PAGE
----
Seeking Guidance and Connection: Embracing Traditional Torah Judaism as a Young

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    I live in Ocean Parkway in Brooklyn New York, I used to live in Deal NJ in the Allenhurst area. I am 18-years-old from a Syrian Jewish family. I feel disconnected from my Jewish heritage. I grew up with Judaism in the background, I know how to put on tefillin but I don’t remember the Beracha for it without Googling it. I can read Hebrew very slowly but I cannot understand it properly. For the people around me, being Jewish represents little more than simply marrying other Jews, and donating money to Israel and Syrian shuls. I want something more than this, I want to raise my kids with Jewish values.

    As I explore my faith, I’ve met diverse Jewish communities. The Chabad nearby, though hospitable, holds opinions on the Moshiach that cause me to doubt their congruence with traditional, mainstream Judaism. Whenever I get close to any of them, I ask them if they believe Rav Mendel is Moshiach and they always tell me yes, this is rather off-putting to me. I’m not saying that he isn’t Moshiach, I’m not a scholar I don’t know anything at all but it seems rather odd to sing about him being the Moshiach when no other Jews support this, right? Like I want something mainstream, something normal.

    The legitimacy of such belief puzzles me: Is venerating Rav Mendel as the Moshiach an erroneous path? My affinity leans towards traditional Sephardic Rabbis, though I’m cognizant of the contention surrounding figures like Rabbi Mizrachi. Navigating this religious maze leaves me confounded about the direction to pursue.

    I was in a relationship with an Orthodox Christian, but we parted ways as I wanted to fully embrace my Jewish identity. Now, I’m shomer Shabbat, diligently wear tefillin every day, and recite the Shema Yisrael each night before sleep. I think I’ve made significant improvement, but I want to dedicate my life to Judaism, not just a couple of hours a day.

    I am very keen to delve into traditional Torah Judaism but feel lost about where to start.

    Yabia Omer

    My recommendation is to seek guidance in your community. Don’t look at other communities. There’s plenty of Torah in the SY community. You have a rich heritage that you should get closer to.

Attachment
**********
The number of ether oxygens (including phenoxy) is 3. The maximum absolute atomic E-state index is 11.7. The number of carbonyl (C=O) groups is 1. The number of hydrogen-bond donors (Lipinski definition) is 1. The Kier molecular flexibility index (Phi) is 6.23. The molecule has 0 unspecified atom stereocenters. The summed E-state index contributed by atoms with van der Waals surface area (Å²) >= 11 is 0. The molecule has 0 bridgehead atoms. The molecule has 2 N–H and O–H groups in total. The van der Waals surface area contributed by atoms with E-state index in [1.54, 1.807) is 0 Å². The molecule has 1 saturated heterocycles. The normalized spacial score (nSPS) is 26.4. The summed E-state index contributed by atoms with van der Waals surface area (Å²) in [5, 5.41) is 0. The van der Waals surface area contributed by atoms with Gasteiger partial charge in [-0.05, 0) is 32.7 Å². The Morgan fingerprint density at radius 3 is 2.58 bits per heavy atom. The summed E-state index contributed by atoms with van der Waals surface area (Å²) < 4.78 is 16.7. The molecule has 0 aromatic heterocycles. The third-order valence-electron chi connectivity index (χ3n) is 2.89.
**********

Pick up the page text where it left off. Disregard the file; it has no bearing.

Try the Aish website. They have a chat feature where you can ask them to assist you in finding a shul or organisation that can help you connect with mainstream Torah Judaism in your area.

    The main thing is that you find a shul with a Rabbi that can guide you along the way. I’m sure there are people on this website that can guide you in the right direction in finding a shul close to your home.

    Hatzlocha rabba


    There are a plethora of Jewish educational organisations aimed at people such as yourself. Try JLE, which is an arm of Yeshivas Ohr Somayach, one of the pioneers of the “Tshuva Movement”.


    Speak to the Troller Rav, the Troll shul is in your area, he may set you up with bchavrusah with Rav Sockpuppet if your lucky.


    As strange as it may seem, this thread may not be the best place to reconnect with whatever stream of traditional Yiddeshkeit that resonates with your beliefs and emotions. For many, the best path has been to find a local Rav or mentor that reflects the hashkafah you are seeking and allow them to introduce you to their community. There are a gazillion threads here in the virtual world of the CR debating the positives and negatives of Lubavitch that will only increase your confusion and not really provide the direction you are seeking in the real world for connection to people and places where you will find a welcoming spiritual home. If practical, it may be as simple as attending the davening or at a local sephardic shul or one of their classes during the week (if driving is an issue)


    Stay away from Chabad / Lubavitch — far away.

    Stay within the Syrian Jewish community, and do not go outside of it,